It all started when I was about six.
As far as I can remember anyway. “Would Mrs Shepherd please come to the information desk, your daughter is waiting for you.” I had dawdled a considerable enough length for people to be concerned.
In my defence who doesn’t want to dawdle in Ikea? And as a slightly odd six year old obsessed by magic tricks and witches, I wanted to discover whatever I could.
My mum said I wasn’t even crying when she found me. I was a natural dawdler.
The history of my earlier dawdling is somewhat patchy. Between seven and twelve I dawdled a lot with my dad. If he was going anywhere I would go. And I mean these were largely terribly boring places – car boots, supermarkets and DIY shops. I liked the feeling of getting out though, always in my purple velvet ‘nan’ slippers. I wasn’t ready to make that break from home yet.
When I finished college I was going to university. The perfect place to dawdle. But I had begun to be a slight dawdler in my head, often referred to as a ‘daydreamer’. Though I wasn’t really dreaming (in the day, anyway). I just wanted to make sure I was dawdling to the right places.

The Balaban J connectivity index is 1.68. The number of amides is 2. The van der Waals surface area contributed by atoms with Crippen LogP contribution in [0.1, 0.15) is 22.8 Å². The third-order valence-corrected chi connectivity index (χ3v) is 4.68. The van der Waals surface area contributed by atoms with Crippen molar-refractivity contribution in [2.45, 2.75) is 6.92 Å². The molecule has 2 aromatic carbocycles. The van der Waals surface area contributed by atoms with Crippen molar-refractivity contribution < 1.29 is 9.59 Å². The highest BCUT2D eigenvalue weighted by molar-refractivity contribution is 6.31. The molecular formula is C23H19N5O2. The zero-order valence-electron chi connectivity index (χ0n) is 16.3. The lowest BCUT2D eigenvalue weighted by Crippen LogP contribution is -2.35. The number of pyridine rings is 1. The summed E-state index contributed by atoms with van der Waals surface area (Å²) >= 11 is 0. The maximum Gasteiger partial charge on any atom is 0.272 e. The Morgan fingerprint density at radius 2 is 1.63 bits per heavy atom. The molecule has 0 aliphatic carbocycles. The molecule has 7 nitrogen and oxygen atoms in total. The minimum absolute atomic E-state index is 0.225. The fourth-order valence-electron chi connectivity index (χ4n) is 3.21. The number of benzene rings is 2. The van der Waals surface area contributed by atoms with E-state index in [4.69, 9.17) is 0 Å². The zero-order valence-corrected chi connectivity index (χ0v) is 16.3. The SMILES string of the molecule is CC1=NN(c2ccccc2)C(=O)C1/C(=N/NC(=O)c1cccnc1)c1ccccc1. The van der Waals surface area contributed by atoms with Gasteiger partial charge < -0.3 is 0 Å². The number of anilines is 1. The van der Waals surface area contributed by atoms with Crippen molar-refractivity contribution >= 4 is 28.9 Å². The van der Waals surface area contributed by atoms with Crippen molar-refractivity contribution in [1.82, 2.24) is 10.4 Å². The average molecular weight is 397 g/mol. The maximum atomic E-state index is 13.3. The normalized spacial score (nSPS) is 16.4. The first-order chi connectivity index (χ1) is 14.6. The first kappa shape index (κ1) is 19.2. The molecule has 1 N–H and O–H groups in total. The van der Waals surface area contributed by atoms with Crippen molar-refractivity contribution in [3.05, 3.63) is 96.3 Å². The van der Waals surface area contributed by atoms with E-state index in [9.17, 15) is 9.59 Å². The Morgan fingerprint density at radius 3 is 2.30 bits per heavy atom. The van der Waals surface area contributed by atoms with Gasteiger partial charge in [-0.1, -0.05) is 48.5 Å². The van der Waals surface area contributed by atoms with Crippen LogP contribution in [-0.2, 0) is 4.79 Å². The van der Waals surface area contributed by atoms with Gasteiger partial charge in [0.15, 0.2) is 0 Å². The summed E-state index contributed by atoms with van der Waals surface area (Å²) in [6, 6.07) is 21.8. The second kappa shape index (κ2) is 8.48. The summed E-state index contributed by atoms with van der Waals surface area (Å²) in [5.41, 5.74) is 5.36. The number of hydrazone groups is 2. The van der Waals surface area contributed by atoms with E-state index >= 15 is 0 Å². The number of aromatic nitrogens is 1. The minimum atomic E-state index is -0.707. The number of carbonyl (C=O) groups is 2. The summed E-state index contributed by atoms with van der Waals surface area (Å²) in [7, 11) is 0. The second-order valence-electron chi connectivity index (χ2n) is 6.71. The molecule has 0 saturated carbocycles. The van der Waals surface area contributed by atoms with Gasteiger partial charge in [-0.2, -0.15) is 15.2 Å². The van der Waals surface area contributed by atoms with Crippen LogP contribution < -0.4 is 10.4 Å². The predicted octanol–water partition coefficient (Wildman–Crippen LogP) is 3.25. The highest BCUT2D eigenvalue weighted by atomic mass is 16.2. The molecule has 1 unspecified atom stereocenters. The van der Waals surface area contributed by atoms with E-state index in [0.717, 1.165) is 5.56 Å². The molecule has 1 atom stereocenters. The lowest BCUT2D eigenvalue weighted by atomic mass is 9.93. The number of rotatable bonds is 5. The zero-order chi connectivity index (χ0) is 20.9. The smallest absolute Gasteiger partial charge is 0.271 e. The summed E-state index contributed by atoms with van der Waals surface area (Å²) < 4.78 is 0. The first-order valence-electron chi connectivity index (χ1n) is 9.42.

So I took a year out and dawdled in the right directions, made my mind up about a career and therefore, closed the door on that dawdle. This sudden revelation allowed for some recreational dawdling. Like people who join slimming classes and when they’ve been really good one day, “bank” their calories.
With free dawdling time most definitely banked, my friend and I had decided to travel around Germany starting off in Paris. It was the peak of my adult dawdling, which sounds more deviant than it was…
We found places we hadn’t planned and met people we hadn’t expected to. Sometimes good, sometimes bad. I’d missed people back home as well as really enjoying myself, so learnt dawdling in the literal sense maybe wasn’t a long term pursuit of mine.
As a student I dawdled from one degree (and city) into another; not in a negative way. Because I think sometimes, and for most people I know, it’s a necessary path. So many people I knew didn’t get on with their course, and I don’t think they should have necessarily given up – I didn’t. I gave teaching two years. A slightly longer (and successful) dawdle from which I had lots to take with me.
Many years on I’ve a lot to thank Ikea for. People think dawdling is bad for you. And as children we’re told not to dawdle at the back. At the risk of sounding terribly twee, what they don’t realise is those are the ones that are thinking.
I definitely do not have all the answers. But I am sure a healthy dose of dawdling now and then does you good.
So next time you see a dawdler, be kind. We are a misunderstood group.